It is not the same as the taxpayer base. Again, there is a riddle. Only 3% of the population pay personal tax in this country. And only 11% of the listed companies pay tax. But that is just the income tax or corporate tax. What about the numerous other taxes, levies, & surcharges that we pay whenever we buy, sell, travel, invest, redeem, or avail a service? PSUs are able to shine only on capital from these kinds of accruals.

But the media projections are often the opposite. We hear of Bank Chairmen paying hefty dividend cheques to the Government, and organizations providing more than 5% of India’s GDP. SBI has even stood guarantor to the Indian Government once. One can only pity the intelligence of that lender, whoever it is, to believe in the soundness of SBI more than the soundness of India.

But what is the real story behind these PSUs? Many giant PSUs are still 100% owned by the Government and almost 60% of SBI’s ownership is still with the Government. Substitute the word ‘Government’ with the word ‘Indians’ and read that again. Because in one way or other, all Indians are taxpayers too.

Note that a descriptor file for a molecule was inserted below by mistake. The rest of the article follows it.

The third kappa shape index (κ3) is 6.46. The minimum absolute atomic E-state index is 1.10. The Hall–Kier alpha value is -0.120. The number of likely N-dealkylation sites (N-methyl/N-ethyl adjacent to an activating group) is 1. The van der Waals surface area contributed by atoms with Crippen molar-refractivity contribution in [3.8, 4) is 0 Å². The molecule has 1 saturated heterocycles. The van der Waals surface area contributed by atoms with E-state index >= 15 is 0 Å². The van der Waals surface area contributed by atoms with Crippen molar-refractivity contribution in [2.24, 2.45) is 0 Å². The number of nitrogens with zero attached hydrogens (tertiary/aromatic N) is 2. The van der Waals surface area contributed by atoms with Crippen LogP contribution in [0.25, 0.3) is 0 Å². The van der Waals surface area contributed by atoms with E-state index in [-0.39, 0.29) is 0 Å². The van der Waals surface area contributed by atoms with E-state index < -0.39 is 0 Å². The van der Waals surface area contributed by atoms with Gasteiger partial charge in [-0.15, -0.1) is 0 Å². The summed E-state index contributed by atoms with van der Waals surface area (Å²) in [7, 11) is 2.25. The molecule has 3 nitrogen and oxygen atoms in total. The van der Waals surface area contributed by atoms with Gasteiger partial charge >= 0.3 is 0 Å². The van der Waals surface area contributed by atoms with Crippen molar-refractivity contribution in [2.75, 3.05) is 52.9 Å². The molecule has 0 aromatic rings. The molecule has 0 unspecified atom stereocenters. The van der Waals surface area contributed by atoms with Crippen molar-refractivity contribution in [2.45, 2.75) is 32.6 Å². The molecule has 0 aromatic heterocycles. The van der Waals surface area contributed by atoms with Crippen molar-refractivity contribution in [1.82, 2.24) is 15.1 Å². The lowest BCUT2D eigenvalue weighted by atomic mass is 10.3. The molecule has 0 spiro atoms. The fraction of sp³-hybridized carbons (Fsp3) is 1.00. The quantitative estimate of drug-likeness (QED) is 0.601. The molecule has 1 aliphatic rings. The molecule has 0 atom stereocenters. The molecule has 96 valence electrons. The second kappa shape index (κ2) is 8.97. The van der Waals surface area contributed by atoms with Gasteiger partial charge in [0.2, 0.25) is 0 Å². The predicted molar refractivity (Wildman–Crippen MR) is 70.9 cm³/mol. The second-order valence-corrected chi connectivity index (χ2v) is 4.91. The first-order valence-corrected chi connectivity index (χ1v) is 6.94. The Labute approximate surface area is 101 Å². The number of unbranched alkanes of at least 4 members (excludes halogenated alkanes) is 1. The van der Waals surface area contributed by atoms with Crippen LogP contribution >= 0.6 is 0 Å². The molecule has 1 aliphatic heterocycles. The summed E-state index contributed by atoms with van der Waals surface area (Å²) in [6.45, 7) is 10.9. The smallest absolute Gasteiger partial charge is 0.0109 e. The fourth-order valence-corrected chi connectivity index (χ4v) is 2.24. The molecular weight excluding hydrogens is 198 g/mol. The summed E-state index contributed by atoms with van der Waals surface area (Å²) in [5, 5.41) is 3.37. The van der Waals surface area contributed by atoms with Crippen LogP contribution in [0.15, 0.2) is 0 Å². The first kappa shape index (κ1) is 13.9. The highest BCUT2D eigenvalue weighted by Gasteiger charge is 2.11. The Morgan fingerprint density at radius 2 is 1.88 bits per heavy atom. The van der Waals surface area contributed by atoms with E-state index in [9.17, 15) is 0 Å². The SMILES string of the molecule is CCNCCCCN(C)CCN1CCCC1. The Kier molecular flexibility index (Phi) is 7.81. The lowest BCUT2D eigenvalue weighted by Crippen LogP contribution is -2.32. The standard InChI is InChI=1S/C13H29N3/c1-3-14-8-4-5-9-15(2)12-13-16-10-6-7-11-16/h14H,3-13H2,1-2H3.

That is why whenever anyone in the Government speaks of disinvestment, they should pause and think about whose investment they are disinvesting and to whom? It is the public’s money, and it should go to the public too. If that is not entirely possible due to market constraints and to encourage foreign investments, at least make sure that the public gets a fair pie at discounted prices.

The concept is akin to the cry for issuing equity shares to people whose land is acquired for developmental projects. How good it would have been for Tata, West Bengal, and the people there, if all concerned had heeded to such a call.

Anyway, with some of the biggest IPOs like BSNL & LIC yet to happen, and numerous Nava Ratnas and Mini Ratnas still capable of powerful FPOs, the best opportunity for the true owners – the public – is yet to come.

Governments and Ministers are just custodians of this wealth.

And here is an interesting afterthought. Last month, Minister of State for Finance SS Palanimanickam claimed in Rajya Sabha to have collated a 100-company list that together owe the exchequer an unbelievable 1,41,000 crore in tax dues. While the list is dominated by private sector giants like Coca Cola, Tata Motors, & Sahara India, we don’t have a clue why this list also includes several public sector companies like SBI & IOC. The evaded figure is interesting, as it is the double the guesstimated sum stashed away in Swiss banks, and more than thrice what India spends on NREGA.